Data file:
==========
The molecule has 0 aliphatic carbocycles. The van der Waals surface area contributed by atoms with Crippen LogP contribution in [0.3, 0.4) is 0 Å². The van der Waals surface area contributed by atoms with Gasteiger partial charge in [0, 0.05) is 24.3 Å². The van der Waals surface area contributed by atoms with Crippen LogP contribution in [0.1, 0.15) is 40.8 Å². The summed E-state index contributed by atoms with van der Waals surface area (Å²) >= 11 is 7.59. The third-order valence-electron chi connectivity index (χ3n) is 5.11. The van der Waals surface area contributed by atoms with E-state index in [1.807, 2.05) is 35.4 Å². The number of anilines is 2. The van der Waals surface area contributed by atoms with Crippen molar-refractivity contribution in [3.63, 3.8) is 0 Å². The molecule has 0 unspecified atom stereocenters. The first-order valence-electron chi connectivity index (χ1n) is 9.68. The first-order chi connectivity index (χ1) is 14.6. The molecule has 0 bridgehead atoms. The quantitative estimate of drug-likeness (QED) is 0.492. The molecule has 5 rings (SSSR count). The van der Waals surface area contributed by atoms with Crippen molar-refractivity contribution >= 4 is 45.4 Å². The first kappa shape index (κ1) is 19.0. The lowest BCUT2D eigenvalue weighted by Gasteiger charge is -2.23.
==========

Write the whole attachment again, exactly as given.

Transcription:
The molecule has 0 aliphatic carbocycles. The van der Waals surface area contributed by atoms with Crippen LogP contribution in [0.3, 0.4) is 0 Å². The van der Waals surface area contributed by atoms with Gasteiger partial charge in [0, 0.05) is 24.3 Å². The van der Waals surface area contributed by atoms with Crippen LogP contribution in [0.1, 0.15) is 40.8 Å². The summed E-state index contributed by atoms with van der Waals surface area (Å²) >= 11 is 7.59. The third-order valence-electron chi connectivity index (χ3n) is 5.11. The van der Waals surface area contributed by atoms with E-state index in [1.807, 2.05) is 35.4 Å². The number of anilines is 2. The van der Waals surface area contributed by atoms with Crippen molar-refractivity contribution in [3.63, 3.8) is 0 Å². The molecule has 0 unspecified atom stereocenters. The first-order valence-electron chi connectivity index (χ1n) is 9.68. The first-order chi connectivity index (χ1) is 14.6. The molecule has 0 bridgehead atoms. The quantitative estimate of drug-likeness (QED) is 0.492. The molecule has 5 rings (SSSR count). The van der Waals surface area contributed by atoms with Crippen molar-refractivity contribution >= 4 is 45.4 Å². The first kappa shape index (κ1) is 19.0. The lowest BCUT2D eigenvalue weighted by Gasteiger charge is -2.23.